September 16, 2011

Cambodia eyes Chinese investment to boost economy


BEIJING, Sept. 16 -- Relations between China and Cambodia have grown closer in recent years, with China investing billions of dollars in the southeast Asian nation to help boost its economy, an official said Friday.

China has become Cambodia's biggest source of foreign direct investment, said Mao Tianyu, division chief of the International Department of the Ministry of Commerce.

Chinese companies invested 395 million U.S. dollars in non-financial sectors in Cambodia last year, an increase of 83 percent year-on-year. By the end of July 2011, China's outbound direct investment in non-financial sectors in Cambodia amounted to 1.2 billion U.S. dollars, Mao said.

Cambodia's economy has been growing rapidly but is still weak compared with other countries in the region.

The country's gross domestic product (GDP) rose 5.9 percent year-on-year to reach 11.44 billion U.S. dollars in 2010, a growth rate slower than Thailand's 7.8-percent increase and also below the 6.8-percent rise seen in Vietnam, said Xu Ningning, executive vice secretary-general of the China-ASEAN Business Council.

Cambodia's per capita GDP stood at 792 U.S. dollars last year with an annual inflation rate of 3.1 percent.

Most rural households in Cambodia depend on agriculture and related sub-sectors. Agriculture, apparel, real estate and tourism are the country's four pillar industries.

As a country endeavoring to integrate itself into the global economy, Cambodia has shown great enthusiasm for foreign investment.

The country approved 5.5 billion U.S. dollars in foreign investment during the first seven months of this year, up 301 percent from last year, Xu said.

The Asian Development Bank on Wednesday raised Cambodia's growth forecast to 6.8 percent for the year, up from its April projection of 6.5 percent, due to rising agricultural production.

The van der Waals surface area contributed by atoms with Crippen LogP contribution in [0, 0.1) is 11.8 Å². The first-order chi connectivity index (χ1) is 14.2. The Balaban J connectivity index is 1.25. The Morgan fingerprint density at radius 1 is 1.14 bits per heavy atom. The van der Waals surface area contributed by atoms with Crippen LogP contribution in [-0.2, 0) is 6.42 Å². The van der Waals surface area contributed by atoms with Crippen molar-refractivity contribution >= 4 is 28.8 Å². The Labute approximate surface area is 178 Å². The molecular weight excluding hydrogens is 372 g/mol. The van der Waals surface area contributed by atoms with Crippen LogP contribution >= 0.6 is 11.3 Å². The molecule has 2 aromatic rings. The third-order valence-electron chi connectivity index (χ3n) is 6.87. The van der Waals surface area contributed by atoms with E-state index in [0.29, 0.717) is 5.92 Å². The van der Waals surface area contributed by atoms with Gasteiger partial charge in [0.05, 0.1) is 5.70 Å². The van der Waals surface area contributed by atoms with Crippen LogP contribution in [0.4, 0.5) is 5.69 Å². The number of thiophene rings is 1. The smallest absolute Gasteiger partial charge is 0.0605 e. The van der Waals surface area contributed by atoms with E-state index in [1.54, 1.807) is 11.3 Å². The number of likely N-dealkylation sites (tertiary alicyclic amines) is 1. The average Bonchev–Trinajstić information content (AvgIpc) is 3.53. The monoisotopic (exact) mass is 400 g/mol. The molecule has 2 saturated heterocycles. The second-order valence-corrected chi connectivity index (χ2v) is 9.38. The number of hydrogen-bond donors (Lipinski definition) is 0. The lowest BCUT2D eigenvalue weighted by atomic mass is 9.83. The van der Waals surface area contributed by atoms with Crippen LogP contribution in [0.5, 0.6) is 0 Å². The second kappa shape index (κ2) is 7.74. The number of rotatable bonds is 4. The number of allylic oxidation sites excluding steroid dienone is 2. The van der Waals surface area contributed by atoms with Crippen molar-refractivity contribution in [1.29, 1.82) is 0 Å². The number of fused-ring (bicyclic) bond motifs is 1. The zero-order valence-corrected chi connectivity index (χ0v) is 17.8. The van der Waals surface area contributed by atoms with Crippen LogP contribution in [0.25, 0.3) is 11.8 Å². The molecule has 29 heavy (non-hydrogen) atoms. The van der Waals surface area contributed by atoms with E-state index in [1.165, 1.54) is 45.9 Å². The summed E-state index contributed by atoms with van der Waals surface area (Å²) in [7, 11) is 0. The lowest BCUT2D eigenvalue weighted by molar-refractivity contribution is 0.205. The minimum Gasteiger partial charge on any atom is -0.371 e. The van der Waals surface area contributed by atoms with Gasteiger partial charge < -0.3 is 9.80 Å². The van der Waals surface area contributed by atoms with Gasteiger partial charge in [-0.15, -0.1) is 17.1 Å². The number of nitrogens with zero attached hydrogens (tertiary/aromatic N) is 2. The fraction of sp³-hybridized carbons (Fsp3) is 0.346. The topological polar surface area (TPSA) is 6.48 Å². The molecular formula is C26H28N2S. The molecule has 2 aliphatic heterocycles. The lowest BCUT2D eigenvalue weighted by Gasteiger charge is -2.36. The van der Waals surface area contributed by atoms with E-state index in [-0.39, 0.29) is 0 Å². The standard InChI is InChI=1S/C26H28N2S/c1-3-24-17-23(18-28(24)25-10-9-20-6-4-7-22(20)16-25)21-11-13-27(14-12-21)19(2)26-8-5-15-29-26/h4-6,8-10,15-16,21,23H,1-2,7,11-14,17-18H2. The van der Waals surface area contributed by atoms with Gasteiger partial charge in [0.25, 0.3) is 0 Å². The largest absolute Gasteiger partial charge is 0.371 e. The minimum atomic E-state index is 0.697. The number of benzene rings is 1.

Khek Caimealy Sysoda, Cambodia's ambassador to China, said she hopes to see more Chinese investment in her home country.

"Cambodia enjoys political and macro-economic stability as well as a transparent legal framework. It has a lot of potential for investment," she said.

For many Chinese entrepreneurs, Cambodia is attractive due to low labor costs and its status as a least-developed country (LDC).

Cambodia's LDC status entitles it to preferential trade policies. For example, Japan has reduced its tariffs on imports of 4,800 items from Cambodia, including apparel and footwear.

Cambodia has also signed free-trade agreements (FTAs) with other Asian countries, including India and the Republic of Korea (ROK), under which export duties on many of its manufactured goods are cut. China has not signed FTAs with India or the ROK.

"Cambodia provides Chinese investors with access to key international markets through preferential trade policies," said Khek Caimealy Sysoda.

Cambodia's natural resources are still relatively untouched, offering numerous investment opportunities. The country has two billion barrels of offshore oil ready to be tapped; however, a lack of funds and technology has prevented the country from exploring its own oil resources. The country imports virtually all of its oil-derived products.

Cambodia has ambitions to become one of the world's major rice suppliers, aiming to export 1 million metric tons of rice in 2015. However, its rice exports hit just 45,000 metric tons last year due to low processing capacity.

"This gap presents opportunities for Chinese companies," Xu said.

Cambodia will continue to give equal treatment to both local and foreign investors, improve its methods of governance and reduce the cost of doing business in order to attract more investment, Khek Caimealy Sysoda noted.

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